The pricing template made available on the PPPRA website put the  cost and freight of kerosene at N130.47; lightering expenses, N4.09; NPA charges, N0.68; financing, N0.64; Jetty depot  charge, N0.80; and storage charge, N3.00.
These, according to the PPPRA, amount to N140.97 and with another N15.49 distribution margin, the total cost is N156.46 per litre.
This, the PPPRA stated, included retailers’ margin of N4.60, transporters’ margin of N2.99, dealers’ margin of N1.75, bridging fund of N5.85, marine transport average of N0.15 and administrative charges of N0.15.
Although there have been conflicting figures, the NNPC is said to be paying between N107.46 and N110 as subsidy on each litre of kerosene sold to consumers in the country.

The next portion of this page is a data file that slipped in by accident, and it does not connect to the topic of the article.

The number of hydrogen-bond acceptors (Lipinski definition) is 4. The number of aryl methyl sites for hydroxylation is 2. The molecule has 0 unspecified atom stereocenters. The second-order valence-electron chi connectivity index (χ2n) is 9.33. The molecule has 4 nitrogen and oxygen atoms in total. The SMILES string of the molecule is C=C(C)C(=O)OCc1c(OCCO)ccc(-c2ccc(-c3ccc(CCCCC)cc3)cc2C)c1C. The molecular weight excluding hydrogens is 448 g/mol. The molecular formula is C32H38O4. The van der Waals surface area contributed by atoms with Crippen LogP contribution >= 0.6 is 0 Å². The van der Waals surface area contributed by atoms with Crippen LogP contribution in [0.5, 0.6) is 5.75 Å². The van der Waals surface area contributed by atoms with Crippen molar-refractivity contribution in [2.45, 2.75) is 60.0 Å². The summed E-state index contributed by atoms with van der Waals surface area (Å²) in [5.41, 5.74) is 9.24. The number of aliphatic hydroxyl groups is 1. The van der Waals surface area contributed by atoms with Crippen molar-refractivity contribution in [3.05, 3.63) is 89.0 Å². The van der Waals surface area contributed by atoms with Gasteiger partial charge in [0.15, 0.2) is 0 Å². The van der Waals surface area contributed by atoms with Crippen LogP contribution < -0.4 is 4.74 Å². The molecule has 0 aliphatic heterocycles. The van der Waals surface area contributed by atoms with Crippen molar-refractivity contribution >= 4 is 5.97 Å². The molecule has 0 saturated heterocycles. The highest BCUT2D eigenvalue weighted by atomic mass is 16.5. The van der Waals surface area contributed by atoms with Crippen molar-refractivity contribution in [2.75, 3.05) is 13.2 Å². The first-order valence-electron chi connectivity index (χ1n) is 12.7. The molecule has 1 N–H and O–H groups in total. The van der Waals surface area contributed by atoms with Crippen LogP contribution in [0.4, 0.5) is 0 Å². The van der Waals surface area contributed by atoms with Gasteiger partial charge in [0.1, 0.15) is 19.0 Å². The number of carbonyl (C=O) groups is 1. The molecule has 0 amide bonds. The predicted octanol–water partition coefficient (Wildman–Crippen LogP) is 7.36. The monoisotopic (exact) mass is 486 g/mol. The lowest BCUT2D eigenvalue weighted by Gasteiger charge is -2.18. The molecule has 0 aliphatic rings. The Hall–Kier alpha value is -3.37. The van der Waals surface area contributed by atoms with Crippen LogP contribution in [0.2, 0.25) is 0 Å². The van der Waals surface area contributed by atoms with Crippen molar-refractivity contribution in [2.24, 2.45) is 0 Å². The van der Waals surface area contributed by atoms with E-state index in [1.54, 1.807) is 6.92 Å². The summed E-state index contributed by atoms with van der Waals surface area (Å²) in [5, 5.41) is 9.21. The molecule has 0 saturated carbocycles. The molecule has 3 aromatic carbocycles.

When contacted, the acting Group General Manager, Public Affairs, NNPC, Dr. Omar Farouk Ibrahim, said, “You can’t just make blanket accusations against the NNPC. It helps for you to tell us in which of our 22 depots this thing is happening. Who are the officials involved? If you don’t come out with the fact, we will not know.
“It is unfair for people to be making wild and unsubstantiated allegations or accusations against the NNPC. If people have facts to support their allegations, they should present them to us and we will investigate and take necessary actions.”
He, however, admitted that the NNPC sold kerosene at N40.90k per litre, but lamented that marketers were selling it between N120 and N130 per litre to the Nigerian public.